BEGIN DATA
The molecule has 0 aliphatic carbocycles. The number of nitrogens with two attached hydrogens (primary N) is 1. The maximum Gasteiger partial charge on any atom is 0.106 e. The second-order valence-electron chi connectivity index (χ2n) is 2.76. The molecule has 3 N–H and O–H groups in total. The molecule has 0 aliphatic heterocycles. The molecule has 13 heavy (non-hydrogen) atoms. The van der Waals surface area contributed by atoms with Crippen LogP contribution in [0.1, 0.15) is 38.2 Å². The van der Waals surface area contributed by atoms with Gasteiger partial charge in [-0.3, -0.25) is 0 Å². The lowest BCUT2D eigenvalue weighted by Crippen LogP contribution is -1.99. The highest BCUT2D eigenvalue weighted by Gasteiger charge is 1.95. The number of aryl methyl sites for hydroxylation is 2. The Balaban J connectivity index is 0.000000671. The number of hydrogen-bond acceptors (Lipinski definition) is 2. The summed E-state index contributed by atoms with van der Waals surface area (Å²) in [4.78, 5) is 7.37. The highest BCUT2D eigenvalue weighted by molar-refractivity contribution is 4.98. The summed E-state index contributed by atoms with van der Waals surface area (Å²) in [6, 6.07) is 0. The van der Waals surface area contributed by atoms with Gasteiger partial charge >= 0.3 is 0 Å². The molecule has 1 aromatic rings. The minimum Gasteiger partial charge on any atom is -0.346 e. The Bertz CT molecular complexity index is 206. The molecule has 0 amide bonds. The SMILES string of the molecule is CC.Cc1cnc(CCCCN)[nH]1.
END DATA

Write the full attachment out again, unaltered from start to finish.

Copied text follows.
The molecule has 0 aliphatic carbocycles. The number of nitrogens with two attached hydrogens (primary N) is 1. The maximum Gasteiger partial charge on any atom is 0.106 e. The second-order valence-electron chi connectivity index (χ2n) is 2.76. The molecule has 3 N–H and O–H groups in total. The molecule has 0 aliphatic heterocycles. The molecule has 13 heavy (non-hydrogen) atoms. The van der Waals surface area contributed by atoms with Crippen LogP contribution in [0.1, 0.15) is 38.2 Å². The van der Waals surface area contributed by atoms with Gasteiger partial charge in [-0.3, -0.25) is 0 Å². The lowest BCUT2D eigenvalue weighted by Crippen LogP contribution is -1.99. The highest BCUT2D eigenvalue weighted by Gasteiger charge is 1.95. The number of aryl methyl sites for hydroxylation is 2. The Balaban J connectivity index is 0.000000671. The number of hydrogen-bond acceptors (Lipinski definition) is 2. The summed E-state index contributed by atoms with van der Waals surface area (Å²) in [4.78, 5) is 7.37. The highest BCUT2D eigenvalue weighted by molar-refractivity contribution is 4.98. The summed E-state index contributed by atoms with van der Waals surface area (Å²) in [6, 6.07) is 0. The van der Waals surface area contributed by atoms with Gasteiger partial charge >= 0.3 is 0 Å². The molecule has 1 aromatic rings. The minimum Gasteiger partial charge on any atom is -0.346 e. The Bertz CT molecular complexity index is 206. The molecule has 0 amide bonds. The SMILES string of the molecule is CC.Cc1cnc(CCCCN)[nH]1.